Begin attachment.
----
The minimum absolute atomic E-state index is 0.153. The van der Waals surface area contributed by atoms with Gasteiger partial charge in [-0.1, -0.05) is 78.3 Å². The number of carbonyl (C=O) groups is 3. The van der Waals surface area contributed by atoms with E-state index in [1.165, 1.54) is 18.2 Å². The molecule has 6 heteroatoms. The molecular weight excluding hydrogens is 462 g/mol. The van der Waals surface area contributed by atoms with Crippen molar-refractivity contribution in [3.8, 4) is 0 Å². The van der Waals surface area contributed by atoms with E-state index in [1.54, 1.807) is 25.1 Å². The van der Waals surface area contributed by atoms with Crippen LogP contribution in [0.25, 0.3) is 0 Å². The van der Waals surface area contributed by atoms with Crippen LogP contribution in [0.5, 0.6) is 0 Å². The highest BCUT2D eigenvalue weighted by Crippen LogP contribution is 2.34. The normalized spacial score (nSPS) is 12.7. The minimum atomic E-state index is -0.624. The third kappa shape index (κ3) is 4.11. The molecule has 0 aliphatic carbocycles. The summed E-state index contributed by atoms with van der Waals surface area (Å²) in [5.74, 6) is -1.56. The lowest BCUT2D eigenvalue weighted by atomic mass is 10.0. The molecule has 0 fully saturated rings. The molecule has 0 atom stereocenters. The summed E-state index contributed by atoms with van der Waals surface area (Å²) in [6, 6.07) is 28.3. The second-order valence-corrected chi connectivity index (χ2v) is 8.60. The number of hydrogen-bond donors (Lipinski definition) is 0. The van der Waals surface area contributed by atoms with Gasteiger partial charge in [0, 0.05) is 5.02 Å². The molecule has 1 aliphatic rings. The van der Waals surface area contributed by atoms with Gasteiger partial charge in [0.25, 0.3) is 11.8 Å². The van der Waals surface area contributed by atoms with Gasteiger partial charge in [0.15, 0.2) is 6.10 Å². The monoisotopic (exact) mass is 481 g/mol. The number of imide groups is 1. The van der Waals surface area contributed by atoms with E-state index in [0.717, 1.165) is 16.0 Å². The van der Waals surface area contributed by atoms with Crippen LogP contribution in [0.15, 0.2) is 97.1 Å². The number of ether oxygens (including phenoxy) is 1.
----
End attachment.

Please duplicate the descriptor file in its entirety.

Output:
The minimum absolute atomic E-state index is 0.153. The van der Waals surface area contributed by atoms with Gasteiger partial charge in [-0.1, -0.05) is 78.3 Å². The number of carbonyl (C=O) groups is 3. The van der Waals surface area contributed by atoms with E-state index in [1.165, 1.54) is 18.2 Å². The molecule has 6 heteroatoms. The molecular weight excluding hydrogens is 462 g/mol. The van der Waals surface area contributed by atoms with Crippen molar-refractivity contribution in [3.8, 4) is 0 Å². The van der Waals surface area contributed by atoms with E-state index in [1.54, 1.807) is 25.1 Å². The van der Waals surface area contributed by atoms with Crippen LogP contribution in [0.25, 0.3) is 0 Å². The van der Waals surface area contributed by atoms with Crippen LogP contribution in [0.5, 0.6) is 0 Å². The highest BCUT2D eigenvalue weighted by Crippen LogP contribution is 2.34. The normalized spacial score (nSPS) is 12.7. The minimum atomic E-state index is -0.624. The third kappa shape index (κ3) is 4.11. The molecule has 0 aliphatic carbocycles. The summed E-state index contributed by atoms with van der Waals surface area (Å²) in [5.74, 6) is -1.56. The lowest BCUT2D eigenvalue weighted by atomic mass is 10.0. The molecule has 0 fully saturated rings. The molecule has 0 atom stereocenters. The summed E-state index contributed by atoms with van der Waals surface area (Å²) in [6, 6.07) is 28.3. The second-order valence-corrected chi connectivity index (χ2v) is 8.60. The number of hydrogen-bond donors (Lipinski definition) is 0. The van der Waals surface area contributed by atoms with Gasteiger partial charge in [0, 0.05) is 5.02 Å². The molecule has 1 aliphatic rings. The van der Waals surface area contributed by atoms with Gasteiger partial charge in [0.25, 0.3) is 11.8 Å². The van der Waals surface area contributed by atoms with Gasteiger partial charge in [0.15, 0.2) is 6.10 Å². The monoisotopic (exact) mass is 481 g/mol. The number of imide groups is 1. The van der Waals surface area contributed by atoms with E-state index in [0.717, 1.165) is 16.0 Å². The van der Waals surface area contributed by atoms with Crippen LogP contribution in [0.15, 0.2) is 97.1 Å². The number of ether oxygens (including phenoxy) is 1.